When I was in high school, my friend Penny introduced me to her grandfather. As I shook his hand, I remember his scent of musty peppermint filling my nostrils. It was a pleasant smell. The way grandfathers should smell. He was an eloquent and intriguing man. His eyes shimmered with purpose, his movements were graceful, and he had a soft whistle that would roll off his tongue every time he would verbalize a word that ended with the letter “s.”
It wasn’t until a couple years after our initial introduction that I sat with Penny’s grandfather for supper and tapped his treasure chest of wisdom and business experience. One statement he shared introduced me to the notion of servant leadership. His voice lowered as it acquired a rhythmic intensity salted with sincerity. I took a purposeful breath as he said, “If you desire to find success, be a man of character and integrity; live your life as a servant of Jesus.”
The paradigm clicked. I am not to find success in order to bring glory to God; I am to bring glory to God to find fulfillment, which reframes the definition of success. And what better way to bring Him an offering of worship, to bring glory to Him, than to follow Christ’s ultimate illustration? To the world, this philosophy is mistakenly identified as bondage, but to the Christ-follower, it is accepted as freedom.
This attitude of servant leadership is relevant not only within the life of an individual but also in regards to the administrative techniques of a business. A servant leader is a person of wisdom. He is an astute steward of his organization’s human, fiscal, and physical capital. His leadership style is compassionate, yet firm. And he defines success not merely in terms of monetary gain or results, but places an equal emphasis on the importance of value-added relationship building to create long-term success.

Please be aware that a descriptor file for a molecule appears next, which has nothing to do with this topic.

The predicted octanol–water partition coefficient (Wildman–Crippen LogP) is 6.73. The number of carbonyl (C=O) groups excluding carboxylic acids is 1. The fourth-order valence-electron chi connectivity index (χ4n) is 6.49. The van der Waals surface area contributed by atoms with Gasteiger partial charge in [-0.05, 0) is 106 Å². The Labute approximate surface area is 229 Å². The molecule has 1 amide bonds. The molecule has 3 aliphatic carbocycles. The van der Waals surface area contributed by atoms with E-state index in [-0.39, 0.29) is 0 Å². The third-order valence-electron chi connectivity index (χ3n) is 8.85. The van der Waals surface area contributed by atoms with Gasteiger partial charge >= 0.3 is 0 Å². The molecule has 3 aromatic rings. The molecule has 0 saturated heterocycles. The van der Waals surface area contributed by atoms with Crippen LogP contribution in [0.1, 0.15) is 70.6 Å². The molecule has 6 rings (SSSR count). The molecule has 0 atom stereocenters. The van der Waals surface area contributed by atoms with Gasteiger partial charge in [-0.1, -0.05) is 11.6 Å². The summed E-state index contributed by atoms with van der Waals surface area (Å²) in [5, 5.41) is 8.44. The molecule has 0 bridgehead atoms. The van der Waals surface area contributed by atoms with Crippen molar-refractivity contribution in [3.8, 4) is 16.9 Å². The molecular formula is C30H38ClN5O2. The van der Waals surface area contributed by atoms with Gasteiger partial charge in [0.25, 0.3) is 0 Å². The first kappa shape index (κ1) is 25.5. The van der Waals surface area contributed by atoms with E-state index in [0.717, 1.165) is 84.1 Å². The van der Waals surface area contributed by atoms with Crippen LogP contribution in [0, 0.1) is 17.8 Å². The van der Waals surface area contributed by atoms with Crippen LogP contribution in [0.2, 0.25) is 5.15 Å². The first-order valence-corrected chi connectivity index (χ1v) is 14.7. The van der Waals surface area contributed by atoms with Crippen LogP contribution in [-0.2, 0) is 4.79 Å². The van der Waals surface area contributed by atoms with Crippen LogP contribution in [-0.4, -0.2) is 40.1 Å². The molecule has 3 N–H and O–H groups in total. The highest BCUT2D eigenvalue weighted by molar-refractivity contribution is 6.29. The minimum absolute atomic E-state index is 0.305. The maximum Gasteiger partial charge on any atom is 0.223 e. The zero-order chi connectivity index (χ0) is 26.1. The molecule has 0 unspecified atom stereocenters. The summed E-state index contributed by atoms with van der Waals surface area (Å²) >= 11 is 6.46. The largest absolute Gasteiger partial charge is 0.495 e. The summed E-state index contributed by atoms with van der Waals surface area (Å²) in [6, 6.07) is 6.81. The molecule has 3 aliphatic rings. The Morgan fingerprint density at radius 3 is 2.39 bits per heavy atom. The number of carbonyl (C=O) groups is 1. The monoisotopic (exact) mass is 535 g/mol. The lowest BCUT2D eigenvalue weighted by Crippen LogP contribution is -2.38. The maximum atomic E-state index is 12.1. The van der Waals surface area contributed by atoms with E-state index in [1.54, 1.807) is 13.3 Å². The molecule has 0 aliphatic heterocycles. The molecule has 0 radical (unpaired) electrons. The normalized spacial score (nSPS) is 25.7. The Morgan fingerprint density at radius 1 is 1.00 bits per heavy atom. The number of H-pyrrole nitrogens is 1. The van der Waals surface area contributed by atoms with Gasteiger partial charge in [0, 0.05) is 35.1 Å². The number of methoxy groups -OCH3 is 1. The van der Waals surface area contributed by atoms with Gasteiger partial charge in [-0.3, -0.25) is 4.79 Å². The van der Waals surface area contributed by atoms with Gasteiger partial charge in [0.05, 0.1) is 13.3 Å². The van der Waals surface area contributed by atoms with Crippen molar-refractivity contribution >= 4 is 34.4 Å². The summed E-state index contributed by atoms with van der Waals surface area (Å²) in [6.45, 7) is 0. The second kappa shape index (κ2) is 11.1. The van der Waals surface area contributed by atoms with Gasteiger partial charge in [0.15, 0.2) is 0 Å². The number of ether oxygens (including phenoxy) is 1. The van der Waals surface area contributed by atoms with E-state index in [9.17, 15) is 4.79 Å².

This combined concentration of results and relationships are a rejuvenating force in today’s global marketplace, cultivating an environment of sustainability. Employees are encouraged and challenged to share the same vision of success. In doing so, a bond of unity is fashioned. Employees begin to feel like family, not just co-workers. They find enjoyment in their job. They stumble upon happiness. And as a result, companies like Chick-fil-A have recorded “an annual retention rate of 97 percent,” (Blanchard & Miller, 2007).
When employees feel as if they are a part of something greater than themselves, they will imitate the sentiments of their leader, which ushers in the law of reflection. In physics 101, a professor will teach his students that when a ray of light strikes an average mirror, the light ray will reflect off the mirror. Reflection involves a change in direction of that light ray. This concept is true of business and taught by Christ. What materializes internally is reflected externally. If an employee feels valued by his organization, he will make a customer feel valued by the organization. And it is this perceived value that arguably entices customer loyalty, which in turn has the authority to transform the marketplace locally, nationally, and globally.
I know now that servant leadership has become the distinction between two firms selling the exact same product. As a firm’s vitality has become more than just the sale of a product or service, it has become the sale of an emotional attachment built on the doctrines of integrity and trustworthiness. Perhaps this is the secret to success harnessed by some of the world’s greatest servant leaders.